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  • Chloë Jane Fawcett LLB (Hons), DPLP

What happens to my old Will?

Having a new Will drawn up often just requires changes being made to an older Will. However, it must be drawn up on a new document and must be signed and witnessed correctly. When you make a new Will, your old Will is revoked. However, you should ensure that your new Will contains a Revocation Clause.

What is a Revocation Clause?

A revocation clause will often always be the first clause of a Will, and one of the most important clauses in your Will. This clause revokes all previous Wills and determines this, most recent document, as your Will.

If you wish to make changes or additions, you cannot just write these into your current Will, as this is viewed as an alteration made after the signing and will not be legally binding.

It is extremely important when updating your Will to draft a new Will which includes those changes and then have it signed and witnessed properly. We would always recommend having any changes to your Will done by a professional. They will draft your new Will and once you have signed it, they will verify that you have done so correctly, that way you will have peace of mind that your Will reflects your current wishes and that it is legally binding.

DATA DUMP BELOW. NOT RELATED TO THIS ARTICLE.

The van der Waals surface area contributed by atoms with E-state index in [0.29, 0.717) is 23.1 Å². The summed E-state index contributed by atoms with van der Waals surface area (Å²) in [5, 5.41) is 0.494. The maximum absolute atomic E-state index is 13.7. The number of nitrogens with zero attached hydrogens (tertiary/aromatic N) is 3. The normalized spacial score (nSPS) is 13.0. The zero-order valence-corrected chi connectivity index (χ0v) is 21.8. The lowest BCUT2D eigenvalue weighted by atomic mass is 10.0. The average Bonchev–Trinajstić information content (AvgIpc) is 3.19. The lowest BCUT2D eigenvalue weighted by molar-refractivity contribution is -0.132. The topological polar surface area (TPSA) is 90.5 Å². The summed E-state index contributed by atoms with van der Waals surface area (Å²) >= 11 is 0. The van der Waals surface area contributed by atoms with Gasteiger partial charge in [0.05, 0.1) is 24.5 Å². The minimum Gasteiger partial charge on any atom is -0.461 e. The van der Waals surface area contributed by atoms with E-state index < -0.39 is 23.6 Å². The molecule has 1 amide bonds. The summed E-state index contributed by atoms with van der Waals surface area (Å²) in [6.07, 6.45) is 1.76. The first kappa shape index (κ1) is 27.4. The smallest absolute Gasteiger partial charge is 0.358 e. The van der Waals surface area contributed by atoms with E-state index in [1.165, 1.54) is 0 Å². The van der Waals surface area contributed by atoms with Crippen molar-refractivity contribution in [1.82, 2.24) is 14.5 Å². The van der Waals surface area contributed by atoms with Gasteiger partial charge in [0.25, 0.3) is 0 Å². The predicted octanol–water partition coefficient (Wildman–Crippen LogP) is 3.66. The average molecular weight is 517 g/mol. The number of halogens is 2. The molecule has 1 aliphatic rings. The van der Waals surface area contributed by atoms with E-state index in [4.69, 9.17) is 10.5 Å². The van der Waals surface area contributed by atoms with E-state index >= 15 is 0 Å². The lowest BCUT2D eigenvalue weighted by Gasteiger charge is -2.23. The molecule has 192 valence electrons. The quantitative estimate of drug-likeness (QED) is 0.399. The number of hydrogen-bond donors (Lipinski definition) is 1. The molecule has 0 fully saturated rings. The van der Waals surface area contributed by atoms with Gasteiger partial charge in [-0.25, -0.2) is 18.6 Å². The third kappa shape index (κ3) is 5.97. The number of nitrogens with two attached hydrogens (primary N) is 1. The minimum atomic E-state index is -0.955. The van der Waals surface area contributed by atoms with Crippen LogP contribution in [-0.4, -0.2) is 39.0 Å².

How can I change my Will?

There are two legally binding methods of changing your Will in Scotland:

  • A codicil.

  • Drawing up a new Will.


A codicil is a legal document which allows you to make amendments to your Will. The amendments are written in the codicil which is signed and witnessed in the same way your Will was.

Initially, it may seem like a quick and easy method to update your Will. However it should only be used for small amendments to avoid confusion or ambiguity. This can create a risk of potential legal disputes when trying to divide your estate. If you do wish to create a codicil, it is imperative to have it drawn up or checked by a professional.


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